John Carter, U.S. Representative for Texas' 31st congressional district, spoke before an audience of local business and city leaders at a luncheon hosted by the Wildflower Country Club in Temple Wednesday.

Carter answered questions posed by Texas Association of Business CEO Bill Hammond and members of the audience. Among the topics raised were the state of social security, the status of the ongoing I-35 expansion project, and Carter's stance on the Obama administration's Iran nuclear deal.

Carter said he favors raising the age at which a citizen becomes eligible to receive social security checks and expressed frustration concerning Congress' reluctance or unwillingness to make changes to social security policy after President George W. Bush's failed attempt to do so early in his second term.

When asked about highway construction and spending, Carter said the concept of taxing fuel to pay for such projects is outdated and can't adequately fund them as vehicles become more fuel efficient.

"There is a solution," he said. "It's not popular, but it could work. I think it's probably the easiest solution. Stop taxing fuel, and start taxing mileage. So you drive an electric car? You're paying. You drive a hybrid? You're paying. It's the millage you're running on the highways and the miles you run on the streets, not the fuel."

When asked about the impact upcoming cuts in Department of the Army spending would have on Fort Hood, Carter said he feared The Great Place would bear the brunt of it.

"We are going to get hit hardest of any Army post in America in this year's cuts," he said. "I'm very unhappy about that. I'll be talking to the new Chief of Staff, and I'd like to see some equality across these cuts. Quit acting like the heavy army doesn't count, because they may have to fight the Russians or the Chinese, or a whole lot of other bad guys out there."

"They're going to the most costly place they've got," he continued. "There're better cuts there than there are in the light army because they're bigger, but that doesn't mean they're fair to us or to Fort Hood."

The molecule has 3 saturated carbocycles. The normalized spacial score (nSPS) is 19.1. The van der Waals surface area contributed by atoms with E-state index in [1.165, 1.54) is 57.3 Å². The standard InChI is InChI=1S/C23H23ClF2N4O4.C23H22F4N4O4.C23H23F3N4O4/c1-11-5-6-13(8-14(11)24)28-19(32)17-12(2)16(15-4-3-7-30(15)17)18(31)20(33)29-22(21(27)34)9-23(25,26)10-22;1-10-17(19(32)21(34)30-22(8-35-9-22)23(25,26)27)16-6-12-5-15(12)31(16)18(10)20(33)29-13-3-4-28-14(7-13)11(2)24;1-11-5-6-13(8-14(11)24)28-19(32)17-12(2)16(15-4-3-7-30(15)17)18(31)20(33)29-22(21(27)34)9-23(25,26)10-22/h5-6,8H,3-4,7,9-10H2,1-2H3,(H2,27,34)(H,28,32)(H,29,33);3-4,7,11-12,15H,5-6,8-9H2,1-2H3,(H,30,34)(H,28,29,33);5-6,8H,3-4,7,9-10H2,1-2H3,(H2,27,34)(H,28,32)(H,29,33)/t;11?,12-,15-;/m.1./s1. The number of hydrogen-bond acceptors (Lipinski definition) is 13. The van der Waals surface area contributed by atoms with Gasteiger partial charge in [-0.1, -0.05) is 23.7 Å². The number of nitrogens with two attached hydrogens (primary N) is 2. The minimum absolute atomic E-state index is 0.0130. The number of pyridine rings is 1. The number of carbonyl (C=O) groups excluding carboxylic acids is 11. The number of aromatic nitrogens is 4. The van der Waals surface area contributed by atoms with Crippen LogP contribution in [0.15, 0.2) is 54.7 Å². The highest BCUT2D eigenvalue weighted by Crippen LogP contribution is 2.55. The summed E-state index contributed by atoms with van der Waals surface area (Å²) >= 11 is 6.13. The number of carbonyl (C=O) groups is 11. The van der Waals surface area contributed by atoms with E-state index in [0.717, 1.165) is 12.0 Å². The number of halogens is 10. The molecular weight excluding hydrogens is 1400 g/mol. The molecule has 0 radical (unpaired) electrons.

Carter went on to say that sequestration has had a larger impact on the military because other department heads will transfer people they're supposed to cut while the military follows orders.

The discussion then segued into the topic of ISIS. Carter said the current air campaign against the radical Islamic group is "minuscule", and said the decision to pull troops from in and around Iraq before locals could be properly trained led to the current crisis. Carter said America should be leading the campaign against ISIS because it instills confidence in the forces U.S. troops train.

Carter then addressed audience concerns about the Trans-Pacific Partnership trade deal and the Iran nuclear arms deal. The former, he said, is "not anywhere near complete", and the latter he vowed to oppose. However, Carter said the Iran deal may be presented as a bill, and he doesn't believe the Senate will be able to muster enough votes to override an Obama veto of a proposal to kill the agreement.

"The general consensus is we won't be able to put that together," he said. "The House might. The Senate won't."

Finally, Carter was asked why he thinks Republican Presidential candidate Donald Trump seems to be resonating with so many people.

"He's a salesman on steroids," Carter said. "He rarely answers a question, but he talks enough so that you think he's answered the question. Whatever he says, he's got a sixth sense of what the populace is mad about, and whenever he's got a question he doesn't want to answer, he launches off into something he knows everybody's mad about and he keeps going up."

"He was right when he said immigration was a lot hotter topic than all the rest of the candidate were willing to talk about," he added. "It's dangerous business, but the reality is he picked up on something the world's unhappy about and he's using it."